No. The instructions on the Brother site are only ensuring that a single shell script can be found in the correct location, for either 32-bit or 64-bit. The actual binaries provided are only 32-bit, dynamically linked, and so will only work in a true multilib environment.

The actual truth will be revealed tomorrow, as I plan to try out my 64-bit version then. :D

Cheers,
Eddie

MQMan 09-12-2009 02:22 PM

Quote:

Originally Posted by GrapefruiTgirl (Post 3679333)
Hi Eddie :)

So, regarding the bold part above, please tell me if I'm right here:

Query1) When I booted Slack32 with my 64bit kernel, it worked because all the 32bit libs are available on that filesystem; so even the dynamically linked 32bit programs on that filesystem worked (such as Xorg, which is almost certainly dynamically linked, no??).

Yes, because the "allow 32-bit" applications would let you start any application, and it would only go searching for the equivalent 32-bit libraries.
Quote:

Originally Posted by GrapefruiTgirl (Post 3679333)
Eureka moment: Did I effectively boot into a half-baked multi-lib environment, when I booted Slack32 with the 64bit kernel? I say half-baked, because:
1) while there were 32bit libs available, there were no 64bit ones on that filesystem; only the kernel was 64bit (though with the 32bit compat option). and..
2) the toolchain is not multi-lib.

Yes, truly "half-baked". :D

And yes, the toolchain is pure 32-bit.

Cheers,
Eddie

MQMan 09-14-2009 06:13 PM

OK, back on the printer topic. :D

You can't even install the Brother lpr driver without full multilib support. Here's the 1st attempt:
Code:

# rpm -ihv --nodeps brmfc8870dwlpr-2.0.1-1.i386.rpm
Preparing...                ########################################### [100%]
  1:brmfc8870dwlpr        ########################################### [100%]
/var/tmp/rpm-tmp.p1UtOP: line 2: /usr/local/Brother/inf/braddprinter: No such file or directory

Well, the file /usr/local/Brother/inf/braddprinter does exist, and it's a statically linked executable. But, it contains a hardcoded reference to /lib/ld-linux.so.2, which obviously doesn't exist on a "pure" 64-bit system.

Next attempt, was after creating a soft link, /lib/ld-linux.so.2 -> /lib64/ld-linux-x86-64.so.2:
Code:

# rpm -ihv --nodeps brmfc8870dwlpr-2.0.1-1.i386.rpm
Preparing...                ########################################### [100%]
  1:brmfc8870dwlpr        ########################################### [100%]
/var/tmp/rpm-tmp.luZ046: line 2: /usr/local/Brother/inf/braddprinter: Accessing a corrupted shared library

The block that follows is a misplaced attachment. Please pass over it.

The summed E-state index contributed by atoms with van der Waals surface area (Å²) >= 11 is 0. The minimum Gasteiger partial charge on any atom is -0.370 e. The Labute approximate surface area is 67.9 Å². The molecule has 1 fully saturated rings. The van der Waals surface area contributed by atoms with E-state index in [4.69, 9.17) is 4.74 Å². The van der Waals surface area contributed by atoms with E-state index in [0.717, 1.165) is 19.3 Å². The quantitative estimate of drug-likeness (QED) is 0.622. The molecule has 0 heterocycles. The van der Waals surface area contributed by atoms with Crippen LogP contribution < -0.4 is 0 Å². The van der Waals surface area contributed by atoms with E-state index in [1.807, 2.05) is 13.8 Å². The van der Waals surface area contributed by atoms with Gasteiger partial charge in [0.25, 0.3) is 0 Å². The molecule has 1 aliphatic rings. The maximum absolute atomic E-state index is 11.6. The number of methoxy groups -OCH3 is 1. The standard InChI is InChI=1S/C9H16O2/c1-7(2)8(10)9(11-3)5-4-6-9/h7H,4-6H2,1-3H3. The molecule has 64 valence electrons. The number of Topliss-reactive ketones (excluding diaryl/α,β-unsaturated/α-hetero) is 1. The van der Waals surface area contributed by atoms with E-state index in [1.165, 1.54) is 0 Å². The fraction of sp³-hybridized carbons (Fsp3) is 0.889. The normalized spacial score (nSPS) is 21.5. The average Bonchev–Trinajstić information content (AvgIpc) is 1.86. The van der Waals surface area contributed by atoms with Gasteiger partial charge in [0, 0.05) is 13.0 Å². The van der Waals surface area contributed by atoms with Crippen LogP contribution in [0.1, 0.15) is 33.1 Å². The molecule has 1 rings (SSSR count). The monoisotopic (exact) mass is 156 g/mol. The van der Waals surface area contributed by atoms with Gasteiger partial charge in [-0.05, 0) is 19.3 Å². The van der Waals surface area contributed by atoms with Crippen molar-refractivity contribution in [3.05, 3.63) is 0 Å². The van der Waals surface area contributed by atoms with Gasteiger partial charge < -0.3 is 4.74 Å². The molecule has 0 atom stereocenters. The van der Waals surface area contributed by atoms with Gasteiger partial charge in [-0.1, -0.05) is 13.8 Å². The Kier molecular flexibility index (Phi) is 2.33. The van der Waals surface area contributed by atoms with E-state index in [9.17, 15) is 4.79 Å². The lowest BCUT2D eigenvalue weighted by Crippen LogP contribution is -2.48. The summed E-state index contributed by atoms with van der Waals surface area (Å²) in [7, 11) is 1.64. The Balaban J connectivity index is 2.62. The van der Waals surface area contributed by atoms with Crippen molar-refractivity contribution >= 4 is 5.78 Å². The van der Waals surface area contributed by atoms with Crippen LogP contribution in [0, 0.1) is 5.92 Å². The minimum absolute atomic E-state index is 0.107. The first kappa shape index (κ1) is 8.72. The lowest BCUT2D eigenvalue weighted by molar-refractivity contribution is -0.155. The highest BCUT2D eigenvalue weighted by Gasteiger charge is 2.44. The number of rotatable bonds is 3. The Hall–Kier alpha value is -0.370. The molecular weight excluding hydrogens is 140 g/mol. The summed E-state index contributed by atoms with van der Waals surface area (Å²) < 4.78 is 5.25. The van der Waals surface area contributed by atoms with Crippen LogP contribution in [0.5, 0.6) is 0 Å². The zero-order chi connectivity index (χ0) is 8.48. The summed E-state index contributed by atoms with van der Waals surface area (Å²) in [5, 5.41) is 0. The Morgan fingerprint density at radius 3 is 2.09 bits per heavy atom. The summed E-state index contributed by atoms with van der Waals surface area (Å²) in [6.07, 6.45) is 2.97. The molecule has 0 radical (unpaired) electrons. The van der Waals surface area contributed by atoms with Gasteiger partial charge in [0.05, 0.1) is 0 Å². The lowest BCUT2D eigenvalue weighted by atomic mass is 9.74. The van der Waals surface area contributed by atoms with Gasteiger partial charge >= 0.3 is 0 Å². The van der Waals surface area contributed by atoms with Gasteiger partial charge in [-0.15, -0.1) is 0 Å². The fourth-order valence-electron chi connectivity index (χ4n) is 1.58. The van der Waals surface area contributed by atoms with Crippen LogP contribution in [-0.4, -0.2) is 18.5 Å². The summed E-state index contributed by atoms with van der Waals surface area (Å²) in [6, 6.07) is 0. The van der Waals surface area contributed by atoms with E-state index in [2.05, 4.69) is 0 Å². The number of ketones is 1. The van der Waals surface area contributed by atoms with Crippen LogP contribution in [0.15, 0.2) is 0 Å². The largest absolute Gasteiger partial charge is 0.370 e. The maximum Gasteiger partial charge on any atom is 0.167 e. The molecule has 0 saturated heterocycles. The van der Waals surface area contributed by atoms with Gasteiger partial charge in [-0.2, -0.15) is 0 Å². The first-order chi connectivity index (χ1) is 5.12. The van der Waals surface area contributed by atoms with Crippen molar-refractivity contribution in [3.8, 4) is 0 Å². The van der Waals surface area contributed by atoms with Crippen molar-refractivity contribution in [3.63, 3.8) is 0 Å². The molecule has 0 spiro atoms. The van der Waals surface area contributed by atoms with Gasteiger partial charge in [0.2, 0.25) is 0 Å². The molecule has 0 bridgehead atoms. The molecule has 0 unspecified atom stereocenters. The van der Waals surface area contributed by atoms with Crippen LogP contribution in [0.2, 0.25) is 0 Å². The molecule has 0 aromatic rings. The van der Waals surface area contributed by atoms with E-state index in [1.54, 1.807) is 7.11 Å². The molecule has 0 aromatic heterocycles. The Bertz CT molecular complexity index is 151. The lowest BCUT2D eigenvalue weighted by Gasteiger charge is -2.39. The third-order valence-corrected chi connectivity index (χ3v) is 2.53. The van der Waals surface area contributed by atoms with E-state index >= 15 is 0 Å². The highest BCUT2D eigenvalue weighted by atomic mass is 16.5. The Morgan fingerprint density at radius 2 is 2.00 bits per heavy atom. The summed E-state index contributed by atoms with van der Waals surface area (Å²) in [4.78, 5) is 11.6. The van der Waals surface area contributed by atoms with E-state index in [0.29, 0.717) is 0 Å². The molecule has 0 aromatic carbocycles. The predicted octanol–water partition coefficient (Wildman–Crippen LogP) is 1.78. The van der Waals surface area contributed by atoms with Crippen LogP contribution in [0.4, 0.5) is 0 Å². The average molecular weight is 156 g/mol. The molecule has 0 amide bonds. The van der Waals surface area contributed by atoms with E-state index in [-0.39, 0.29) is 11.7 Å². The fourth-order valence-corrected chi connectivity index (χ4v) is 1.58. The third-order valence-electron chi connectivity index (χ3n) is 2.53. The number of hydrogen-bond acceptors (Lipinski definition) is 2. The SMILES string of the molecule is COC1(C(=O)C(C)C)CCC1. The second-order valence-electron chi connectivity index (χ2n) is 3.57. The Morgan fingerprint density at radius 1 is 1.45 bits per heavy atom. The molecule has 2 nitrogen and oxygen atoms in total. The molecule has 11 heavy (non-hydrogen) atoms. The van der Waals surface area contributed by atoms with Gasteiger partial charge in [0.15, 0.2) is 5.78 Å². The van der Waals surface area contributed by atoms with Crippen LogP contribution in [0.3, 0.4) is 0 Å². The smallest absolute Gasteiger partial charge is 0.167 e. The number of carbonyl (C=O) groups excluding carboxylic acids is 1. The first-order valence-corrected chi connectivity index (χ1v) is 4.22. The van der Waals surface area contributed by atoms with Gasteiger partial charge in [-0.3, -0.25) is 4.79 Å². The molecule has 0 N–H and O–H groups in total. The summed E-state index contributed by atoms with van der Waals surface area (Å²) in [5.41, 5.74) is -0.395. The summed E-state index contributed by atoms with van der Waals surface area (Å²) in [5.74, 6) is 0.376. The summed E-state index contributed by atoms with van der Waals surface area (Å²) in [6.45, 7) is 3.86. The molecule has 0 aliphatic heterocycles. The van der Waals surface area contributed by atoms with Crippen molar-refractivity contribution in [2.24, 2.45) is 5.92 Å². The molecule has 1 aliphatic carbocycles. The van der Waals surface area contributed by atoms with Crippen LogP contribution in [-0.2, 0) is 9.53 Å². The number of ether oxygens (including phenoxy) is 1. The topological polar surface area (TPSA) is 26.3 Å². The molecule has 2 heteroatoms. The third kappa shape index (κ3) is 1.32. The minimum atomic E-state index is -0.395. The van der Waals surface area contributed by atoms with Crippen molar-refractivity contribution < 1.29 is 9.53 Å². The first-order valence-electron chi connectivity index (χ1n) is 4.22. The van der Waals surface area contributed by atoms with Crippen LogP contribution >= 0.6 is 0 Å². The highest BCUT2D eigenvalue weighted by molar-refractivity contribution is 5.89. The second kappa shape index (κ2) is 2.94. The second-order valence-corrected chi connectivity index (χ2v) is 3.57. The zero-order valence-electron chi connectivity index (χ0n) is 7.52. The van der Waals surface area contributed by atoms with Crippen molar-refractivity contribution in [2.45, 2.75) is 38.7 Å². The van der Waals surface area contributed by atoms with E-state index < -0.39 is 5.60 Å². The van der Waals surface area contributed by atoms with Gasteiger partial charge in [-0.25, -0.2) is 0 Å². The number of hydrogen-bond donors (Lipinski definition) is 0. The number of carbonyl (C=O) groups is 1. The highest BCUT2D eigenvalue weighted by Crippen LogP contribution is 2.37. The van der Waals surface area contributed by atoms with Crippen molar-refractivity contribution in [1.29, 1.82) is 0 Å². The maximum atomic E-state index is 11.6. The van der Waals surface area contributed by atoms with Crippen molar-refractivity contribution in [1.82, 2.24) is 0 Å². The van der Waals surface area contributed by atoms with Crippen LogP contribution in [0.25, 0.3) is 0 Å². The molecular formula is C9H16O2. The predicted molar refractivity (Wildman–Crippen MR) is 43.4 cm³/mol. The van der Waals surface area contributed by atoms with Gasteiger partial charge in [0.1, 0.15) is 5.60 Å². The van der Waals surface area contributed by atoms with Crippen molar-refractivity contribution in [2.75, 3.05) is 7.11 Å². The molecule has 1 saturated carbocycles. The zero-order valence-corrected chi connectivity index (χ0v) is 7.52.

So, I guess that 'aint going to work.

However, firing up CUPS, and trying to add a printer, seems to have worked. On the Device screen, my printer was offered as one of the choices. Next, on the Driver screen, it highlighted "Brother MFC-8300 - CUPS+Gutenprint v5.2.4 (en)" as the "suggestion". I chose that, and it seemed to install fine. I ran a Test Page, which printed fine. I guess that will work, for basic printing.

So, bottom line, at least for my printer, is that it works "out of the box", without the Brother Drivers.

BTW I e-mailed Brother, to ask them about a 64-bit driver, and received this reply:
Quote:

Thank you for your inquiry.

At this time we only have drivers designed for the 32bit OS.

We appreciate your business and look forward to serving you again.

Brother Linux Support
Cheers.

GrapefruiTgirl 09-14-2009 06:53 PM

I find it odd that they give instructions for installing into a 64 bit environment, yet they give that statement:
Quote:

Originally Posted by brother
At this time we only have drivers designed for the 32bit OS.

Hm.
Sasha

MQMan 10-22-2009 04:46 PM

OK, I know this is an old thread, but I finally found the time to work on it, as it wasn't as urgent, as the printer seemed to be running OK with the MFC-8300 drivers.

What's needed, is a 32-bit system, and statifier, which someone pointed me at here.

OK, the steps to follow are:

On the 32-bit system:

Install statifier.
Install both the Brother lpr and cups drivers.
Identify which components of the drivers are executables, and not scripts. I used file.
Run statifier on those executables, to create pseudo-static 32-bit executables.

Now, on the 64 bit system:

Install both the, same, Brother lpr and cups drivers, but specify -i, --nodeps (if necessary), and --noscripts on the rpm command.
Replace the 32-bit executables, with the "statified" ones, from above.
Extract the postinstall scripts, from both drivers, with the -ql --scripts options.
Create install and uninstall scripts from the scriptlets.
Run the install scripts, lpr first, then cups.

Add printer to CUPS and test.

So far, everything appears to be working fine.

Cheers.